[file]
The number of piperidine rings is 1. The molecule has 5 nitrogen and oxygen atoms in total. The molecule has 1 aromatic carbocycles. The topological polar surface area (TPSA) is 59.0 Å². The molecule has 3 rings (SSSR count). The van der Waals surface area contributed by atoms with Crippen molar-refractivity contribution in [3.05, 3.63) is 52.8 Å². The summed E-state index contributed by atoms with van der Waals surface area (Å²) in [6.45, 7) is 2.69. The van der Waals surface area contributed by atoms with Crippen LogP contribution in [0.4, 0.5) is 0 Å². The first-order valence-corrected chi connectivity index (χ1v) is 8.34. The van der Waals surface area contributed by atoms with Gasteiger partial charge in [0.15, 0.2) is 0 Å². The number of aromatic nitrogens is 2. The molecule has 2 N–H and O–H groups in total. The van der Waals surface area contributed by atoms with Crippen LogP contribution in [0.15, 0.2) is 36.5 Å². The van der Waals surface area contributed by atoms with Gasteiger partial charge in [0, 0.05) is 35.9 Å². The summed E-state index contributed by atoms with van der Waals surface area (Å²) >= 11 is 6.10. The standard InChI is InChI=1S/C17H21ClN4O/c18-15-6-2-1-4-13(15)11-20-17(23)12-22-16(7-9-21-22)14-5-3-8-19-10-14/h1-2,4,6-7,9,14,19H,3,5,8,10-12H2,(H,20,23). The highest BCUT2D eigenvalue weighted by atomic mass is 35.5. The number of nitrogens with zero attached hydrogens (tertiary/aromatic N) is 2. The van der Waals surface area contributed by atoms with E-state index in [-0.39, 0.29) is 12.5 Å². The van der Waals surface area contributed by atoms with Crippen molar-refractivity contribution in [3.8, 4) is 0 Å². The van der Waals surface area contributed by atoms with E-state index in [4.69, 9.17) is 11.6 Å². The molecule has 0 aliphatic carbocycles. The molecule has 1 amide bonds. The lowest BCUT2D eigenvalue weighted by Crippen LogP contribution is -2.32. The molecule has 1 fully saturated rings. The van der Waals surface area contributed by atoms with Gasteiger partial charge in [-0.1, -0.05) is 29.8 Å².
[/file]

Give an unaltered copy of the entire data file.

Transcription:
The number of piperidine rings is 1. The molecule has 5 nitrogen and oxygen atoms in total. The molecule has 1 aromatic carbocycles. The topological polar surface area (TPSA) is 59.0 Å². The molecule has 3 rings (SSSR count). The van der Waals surface area contributed by atoms with Crippen molar-refractivity contribution in [3.05, 3.63) is 52.8 Å². The summed E-state index contributed by atoms with van der Waals surface area (Å²) in [6.45, 7) is 2.69. The van der Waals surface area contributed by atoms with Crippen LogP contribution in [0.4, 0.5) is 0 Å². The first-order valence-corrected chi connectivity index (χ1v) is 8.34. The van der Waals surface area contributed by atoms with Gasteiger partial charge in [0.15, 0.2) is 0 Å². The number of aromatic nitrogens is 2. The molecule has 2 N–H and O–H groups in total. The van der Waals surface area contributed by atoms with Crippen LogP contribution in [0.15, 0.2) is 36.5 Å². The van der Waals surface area contributed by atoms with Gasteiger partial charge in [0, 0.05) is 35.9 Å². The summed E-state index contributed by atoms with van der Waals surface area (Å²) >= 11 is 6.10. The standard InChI is InChI=1S/C17H21ClN4O/c18-15-6-2-1-4-13(15)11-20-17(23)12-22-16(7-9-21-22)14-5-3-8-19-10-14/h1-2,4,6-7,9,14,19H,3,5,8,10-12H2,(H,20,23). The highest BCUT2D eigenvalue weighted by atomic mass is 35.5. The number of nitrogens with zero attached hydrogens (tertiary/aromatic N) is 2. The van der Waals surface area contributed by atoms with E-state index in [-0.39, 0.29) is 12.5 Å². The van der Waals surface area contributed by atoms with Crippen molar-refractivity contribution in [3.8, 4) is 0 Å². The van der Waals surface area contributed by atoms with E-state index in [4.69, 9.17) is 11.6 Å². The molecule has 0 aliphatic carbocycles. The molecule has 1 amide bonds. The lowest BCUT2D eigenvalue weighted by Crippen LogP contribution is -2.32. The molecule has 1 fully saturated rings. The van der Waals surface area contributed by atoms with Gasteiger partial charge in [-0.1, -0.05) is 29.8 Å².